Climate Change (A post-election summary)

What could Trump’s election mean for the environment

Written by Sorcha Ní Chroidheáin


So, Donald Trump has been elected president of the United States. Not only is this a disaster for the Black Lives Matter movement and for Muslims currently living in the States, but it is also a disaster for the world in general. The climate change page has been removed from the White House’s website and although it has just gone to the archives, because this happens every time a new president is elected, I doubt Trump will put another climate change page in its place. In fact, on the White House website, it calls the climate change movement harmful and unnecessary.

So, America is taking the whole world down with it. Interesting.

What is Climate Change?

Climate change refers to the changes that are happening to our planet due to the increase in heat on our planet. It can be used interchangeably with the term ‘global warming’ but global warming more so refers to long-term warming of our planet than the changes happening to Earth because of it.

Is it real? Is there evidence?

The short answer is: yes and yes. Global sea level rose about 17 centimetres in the past century and evidence shows that the Earth has warmed significantly since 1880. 2015 was the first year the global average temperatures were more than one Celsius above the 1880-1900 average. Greenland lost 150 to 250 cubic kilometres of ice per year between 2002 and 2006 and the same thing happened to the Antarctic. The Arctic sea ice has also been declining rapidly over the last several decades. See Nasa’s climate change website if you are still not convinced, because it is an issue that should be taken seriously.

How will Trump’s election affect this?

With Trump in power, this means that the United States may stop contributing to the world’s attempts to prevent, or slow down, climate change. As the United States are so big and have such an impact on the industry in general, them not funding the climate change movement could be drastic. He will try to pull the Clean Power Plan, which regulates emissions from electric plants which are among the biggest sources of carbon dioxide pollution.

What can I do?

You may feel like because you are not a part of a huge government organisation, there is nothing you can do. That is not the case. Here are a few things you can do:

Adopt energy saving habits: Make sure you switch off the light when you’re not in the room. Turn off the switch at the socket when you’re not using it. Replace standard light bulbs with energy efficient ones.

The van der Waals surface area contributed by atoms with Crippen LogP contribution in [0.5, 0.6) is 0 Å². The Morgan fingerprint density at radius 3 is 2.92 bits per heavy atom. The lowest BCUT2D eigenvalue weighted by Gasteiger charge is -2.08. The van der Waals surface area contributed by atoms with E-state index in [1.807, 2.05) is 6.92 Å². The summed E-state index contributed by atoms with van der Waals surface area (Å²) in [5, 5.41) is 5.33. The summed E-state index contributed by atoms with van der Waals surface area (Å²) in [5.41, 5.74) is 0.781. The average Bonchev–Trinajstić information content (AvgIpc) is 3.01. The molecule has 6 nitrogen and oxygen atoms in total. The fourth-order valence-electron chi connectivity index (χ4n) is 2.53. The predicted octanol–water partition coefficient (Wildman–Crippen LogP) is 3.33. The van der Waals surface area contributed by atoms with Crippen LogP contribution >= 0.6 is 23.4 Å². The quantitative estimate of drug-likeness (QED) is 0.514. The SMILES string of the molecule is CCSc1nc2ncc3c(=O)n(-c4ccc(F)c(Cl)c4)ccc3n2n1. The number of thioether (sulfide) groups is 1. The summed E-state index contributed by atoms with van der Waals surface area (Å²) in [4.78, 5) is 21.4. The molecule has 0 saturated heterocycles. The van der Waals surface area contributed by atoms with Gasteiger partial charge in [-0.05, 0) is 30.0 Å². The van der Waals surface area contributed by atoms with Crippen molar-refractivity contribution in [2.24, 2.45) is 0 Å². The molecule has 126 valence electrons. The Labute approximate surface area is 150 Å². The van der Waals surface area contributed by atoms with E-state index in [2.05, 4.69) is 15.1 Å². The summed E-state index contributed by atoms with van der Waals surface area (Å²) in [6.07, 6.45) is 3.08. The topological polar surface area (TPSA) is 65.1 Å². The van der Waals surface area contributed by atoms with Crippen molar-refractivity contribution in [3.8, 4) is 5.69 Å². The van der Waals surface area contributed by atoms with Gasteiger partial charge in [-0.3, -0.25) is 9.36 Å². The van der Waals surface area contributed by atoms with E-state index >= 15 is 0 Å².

Change your way of transportation: Walk or ride your bicycle to school or work. Use public transportation or carpool. If you still haven’t bought a car but are going to shortly, consider buying an electric car.

Insulate your home: This means ensuring that the heat stays in or out depending on the season. Purchase windows and window covers that seal up any crack. Keep your thermostat on a low temperature during the winter and huddle with a cosy blanket or jumper. Insulate your pipes too and lower the temperature on your water heater. During the summer, use fans to circulate air or use an air conditioner.

Quick showers: Do not waste water. Turn taps off when you’re not using them, do not let water run for too long. Take a quick shower instead of a bath. Take cold showers as much as possible so you don’t waste hot water.

Veganism: Agriculture, believe it or not, plays a part in global warming. A widespread switch to veganism could cut down greenhouse gas emissions by nearly two thirds. Of course this is not an option for everyone, but cutting down on meat when possible could help the planet.

Recycle: This speaks for itself. Recycle any plastic, paper, glass that you can. Make recycling part of your daily routine.

Switch to renewable resources: Research where your power is coming from and if you can switch to solar panels, do it. Look into renewable resources and see what you can do from the environment.

Volunteer: The Green Party are one example of a group that are dedicated to protect our environment in Ireland. You can donate money to them, join them or volunteer.

Plant a tree: If you have the space, plant a tree or even a few flowers. Plants soak up carbon dioxide and produce oxygen which is a good thing and why we should stop unnecessary deforestation.

It’s time to realise that climate change isn’t just an issue that will go away on its own. Do something about it (even just speaking up would help).  

Our work is supported by